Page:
Rule 2a: Balanced. In other words, it's probably a good idea to forbid White from linking any squares on move 1.

Rule 2b (deprecated): After all possible links have been made, the players take turns removing links; but see 2c for an alternate, and better, rule.

Rule 2c: Twinkle Danger Chess: After all possible links have been made, the players have the choice of adding or removing a link, but of course may not undo the opponent's most recent make/break.

The choice of adding or removing is called "Twinkle", as per the article in Nost/Algia which introduced Avalanche Chess along with six other closely-related games; in Twinkle Chess, the second part of one's move either adds or removes an enemy Pawn.

Rule 2c1: When an occupied square is unlinked, the player breaking the link chooses on which of the two possible squares the occupying piece remains. (It would have taken fewer words to say "Occupied squares may not be unlinked", but I like this rule better!)

Rule 2c2: "After all possible links have been made" seems to mean that every square is linked to another except the two squares on board 0 where the Kings are, and the two squares on board 1 that can have no partners because the King squares are unavailable.

However, it could also mean "after a certain number of links have been made" if you limit the number of active links.

The reason for limiting the number of active links is that the game becomes too confusing when there are too many links. My common sense tells me that the game is too confusing with unlimited links, and my chess variant design experience tells me that the tactical and strategic possibilities will be improved by having fewer links than squares.

What should the limit be?

Rule 2d: No more than 8 different pairs of squares may be linked at the same time. The number 8 is a guess. It may be changed if anybody who is interested enough to try playing Nick Danger Chess concludes that more or fewer are better.

Rule 3: "Linking a square" means that you name two squares, and those two squares become one.

Rule 3a: In the basic game, one (or both) of the linked squares must be empty; otherwise the multiple occupancy rules of All Go Together Chess should apply.

Rule 3b: In the basic game, the squares must be on different boards.

Rule 3c: In the basic game, both squares must be on the same rank; in games where this rule is not used, Pawns may promote only when making a Pawn move on board 0, from the 7th rank of board 0 to the 8th rank of board 0.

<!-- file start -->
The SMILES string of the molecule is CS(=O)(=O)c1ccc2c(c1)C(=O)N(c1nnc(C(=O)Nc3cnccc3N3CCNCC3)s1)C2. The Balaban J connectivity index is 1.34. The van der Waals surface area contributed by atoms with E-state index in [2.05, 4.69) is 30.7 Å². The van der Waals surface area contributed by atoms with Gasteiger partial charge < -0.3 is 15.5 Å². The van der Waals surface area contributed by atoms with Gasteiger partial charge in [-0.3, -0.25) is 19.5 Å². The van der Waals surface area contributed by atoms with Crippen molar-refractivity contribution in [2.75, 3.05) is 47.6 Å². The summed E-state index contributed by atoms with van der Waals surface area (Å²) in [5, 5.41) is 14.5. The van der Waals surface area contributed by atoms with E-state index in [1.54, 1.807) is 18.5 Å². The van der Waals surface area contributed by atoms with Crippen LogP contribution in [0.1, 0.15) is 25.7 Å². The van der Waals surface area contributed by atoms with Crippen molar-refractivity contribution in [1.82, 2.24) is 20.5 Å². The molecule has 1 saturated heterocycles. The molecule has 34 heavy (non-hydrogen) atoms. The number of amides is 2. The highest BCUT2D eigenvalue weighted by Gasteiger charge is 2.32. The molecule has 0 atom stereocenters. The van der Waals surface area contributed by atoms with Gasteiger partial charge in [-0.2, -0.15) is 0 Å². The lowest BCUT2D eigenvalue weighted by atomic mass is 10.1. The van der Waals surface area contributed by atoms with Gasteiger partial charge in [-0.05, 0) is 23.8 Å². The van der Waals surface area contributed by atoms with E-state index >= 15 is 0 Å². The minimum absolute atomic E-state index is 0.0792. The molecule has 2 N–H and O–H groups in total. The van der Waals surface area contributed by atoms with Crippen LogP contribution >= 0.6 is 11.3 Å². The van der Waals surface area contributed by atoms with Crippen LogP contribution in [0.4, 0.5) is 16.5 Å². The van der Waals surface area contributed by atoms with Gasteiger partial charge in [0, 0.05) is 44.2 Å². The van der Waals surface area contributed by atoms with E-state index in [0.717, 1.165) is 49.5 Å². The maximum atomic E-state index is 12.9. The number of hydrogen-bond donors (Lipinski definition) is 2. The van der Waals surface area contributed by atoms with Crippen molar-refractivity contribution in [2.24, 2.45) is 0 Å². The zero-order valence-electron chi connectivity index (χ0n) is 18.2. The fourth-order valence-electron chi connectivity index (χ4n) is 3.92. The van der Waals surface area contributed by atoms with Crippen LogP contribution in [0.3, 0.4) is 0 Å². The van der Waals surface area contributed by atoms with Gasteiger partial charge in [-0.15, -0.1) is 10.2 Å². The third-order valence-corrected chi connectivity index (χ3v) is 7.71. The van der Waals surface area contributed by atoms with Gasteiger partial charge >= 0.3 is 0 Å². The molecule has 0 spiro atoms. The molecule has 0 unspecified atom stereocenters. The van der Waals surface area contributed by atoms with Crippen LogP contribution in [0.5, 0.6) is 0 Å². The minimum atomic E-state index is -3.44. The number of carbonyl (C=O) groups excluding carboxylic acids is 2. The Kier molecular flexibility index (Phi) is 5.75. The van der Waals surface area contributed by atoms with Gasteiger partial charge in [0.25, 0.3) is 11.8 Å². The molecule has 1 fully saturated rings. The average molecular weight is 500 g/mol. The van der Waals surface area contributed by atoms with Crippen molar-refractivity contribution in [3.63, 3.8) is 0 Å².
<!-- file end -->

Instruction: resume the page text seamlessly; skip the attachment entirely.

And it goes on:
In Colorboundmost Nick Danger Chess, both squares must be the same color.

Note 3c1: When the boards are different sizes, the rule that both squares must be on the same rank cannot be used. Sometimes "both squares must be in the same quadrant" is a good rule.

Rule 3d: In the basic game, both squares must be unlinked; you cannot link to a square that is already linked, otherwise you could be in three or more places at once.

Rule 3e: You may link a square on board 0 to the same square on board 1.

If you require all links to be same-square links, the game is still interesting even on two boards, and therefore there is no reason to prohibit same-square links.

Suggestion 3e1: When you play with more than two boards, try using the rule that one of the two squares must be on board 0, (or in the case of infinite-board Nick Danger Chess, one of the two must be the lowest-numbered board that still has an unlinked square,) and that the other square must be the same square on your choice of other chessboards.

The previous paragraph assumes that infinite-board Nick Danger Chess allows infinite links, but because links can be broken and remade, this need not be so.

Suggestion 3e2: Playing with 4 boards, sized 8x8, 6x6, 4x4, and 2x2, it is logical to use the rule that links must be between adjacent boards.

Rule 3f: Of course, you may not link to the square containing the King.

Rule 4: There is no rule 4. I always wanted to say that.

There is no need for a fourth rule in the basic game.

Rule 4a: In Partial Information Infinite-Board Nick Danger Chess, of course you do not know what links your opponent has made, but in addition you should be able to see only boards on which you have pieces; also, you should be able to make one move on each board (but remember that each move to or from a linked square counts as a move on two different boards -- perhaps three boards if it's both to and from.)

When you link to a new board, the board gets the next number in sequence. Suppose that the highest-numbered board you know about is board 5, and you link to a new board, and the moderator tells you that the new board is number 8; now you have learned something about your opponent's links.

Rule 4b: Should Alice's Nick Danger Chess use two boards or four? This is a quandary which I cannot dequand[1]. Perhaps both games are worthwhile.

Different Armies

Colorbound pieces can change color, which slightly increases their value.

Because all links are on the same rank, pieces with narrow moves may benefit more than pieces with wide moves, and pieces with Rookish moves benefit much less than pieces with diagonal or skewed moves.

Because Nick Danger Chess is not value-preserving, the well known armies that are equal on the normal chessboard may be mismatched in this game.


[1] Do not try this at home. The author is neologizing for no other reason than fun.